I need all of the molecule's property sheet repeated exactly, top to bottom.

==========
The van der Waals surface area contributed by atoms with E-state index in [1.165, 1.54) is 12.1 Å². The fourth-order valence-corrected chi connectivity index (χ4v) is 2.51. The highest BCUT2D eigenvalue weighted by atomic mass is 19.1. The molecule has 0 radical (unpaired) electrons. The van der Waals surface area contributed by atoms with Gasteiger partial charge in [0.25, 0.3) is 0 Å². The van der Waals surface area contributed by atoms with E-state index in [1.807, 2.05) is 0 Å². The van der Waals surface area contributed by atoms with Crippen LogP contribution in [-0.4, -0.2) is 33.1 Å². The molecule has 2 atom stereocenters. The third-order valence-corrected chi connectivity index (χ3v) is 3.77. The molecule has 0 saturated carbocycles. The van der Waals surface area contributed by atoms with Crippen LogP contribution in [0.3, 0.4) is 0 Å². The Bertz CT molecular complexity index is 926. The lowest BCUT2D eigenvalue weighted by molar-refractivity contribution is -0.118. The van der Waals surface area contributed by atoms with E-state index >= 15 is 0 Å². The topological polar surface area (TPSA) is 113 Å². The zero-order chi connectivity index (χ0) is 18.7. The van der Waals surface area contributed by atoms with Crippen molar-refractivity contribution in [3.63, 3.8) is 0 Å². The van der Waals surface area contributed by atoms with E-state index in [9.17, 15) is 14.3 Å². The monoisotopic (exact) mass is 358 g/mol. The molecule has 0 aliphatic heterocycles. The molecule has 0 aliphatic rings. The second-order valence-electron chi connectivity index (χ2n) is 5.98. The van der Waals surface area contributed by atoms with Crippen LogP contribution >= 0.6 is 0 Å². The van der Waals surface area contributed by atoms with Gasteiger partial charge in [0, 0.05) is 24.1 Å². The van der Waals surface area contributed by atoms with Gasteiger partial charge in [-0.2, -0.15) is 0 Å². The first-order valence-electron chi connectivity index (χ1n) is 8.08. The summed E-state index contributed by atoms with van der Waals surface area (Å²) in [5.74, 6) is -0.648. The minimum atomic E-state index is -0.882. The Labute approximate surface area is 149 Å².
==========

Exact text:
The van der Waals surface area contributed by atoms with E-state index in [1.165, 1.54) is 12.1 Å². The fourth-order valence-corrected chi connectivity index (χ4v) is 2.51. The highest BCUT2D eigenvalue weighted by atomic mass is 19.1. The molecule has 0 radical (unpaired) electrons. The van der Waals surface area contributed by atoms with Gasteiger partial charge in [0.25, 0.3) is 0 Å². The van der Waals surface area contributed by atoms with E-state index in [1.807, 2.05) is 0 Å². The van der Waals surface area contributed by atoms with Crippen LogP contribution in [-0.4, -0.2) is 33.1 Å². The molecule has 2 atom stereocenters. The third-order valence-corrected chi connectivity index (χ3v) is 3.77. The molecule has 0 saturated carbocycles. The van der Waals surface area contributed by atoms with Crippen LogP contribution in [0.3, 0.4) is 0 Å². The Bertz CT molecular complexity index is 926. The lowest BCUT2D eigenvalue weighted by molar-refractivity contribution is -0.118. The van der Waals surface area contributed by atoms with E-state index >= 15 is 0 Å². The topological polar surface area (TPSA) is 113 Å². The zero-order chi connectivity index (χ0) is 18.7. The van der Waals surface area contributed by atoms with Crippen molar-refractivity contribution in [3.63, 3.8) is 0 Å². The van der Waals surface area contributed by atoms with E-state index in [9.17, 15) is 14.3 Å². The monoisotopic (exact) mass is 358 g/mol. The molecule has 0 aliphatic heterocycles. The molecule has 0 aliphatic rings. The second-order valence-electron chi connectivity index (χ2n) is 5.98. The van der Waals surface area contributed by atoms with Crippen LogP contribution >= 0.6 is 0 Å². The van der Waals surface area contributed by atoms with Gasteiger partial charge in [0, 0.05) is 24.1 Å². The van der Waals surface area contributed by atoms with Gasteiger partial charge in [-0.2, -0.15) is 0 Å². The first-order valence-electron chi connectivity index (χ1n) is 8.08. The summed E-state index contributed by atoms with van der Waals surface area (Å²) in [5.74, 6) is -0.648. The minimum atomic E-state index is -0.882. The Labute approximate surface area is 149 Å².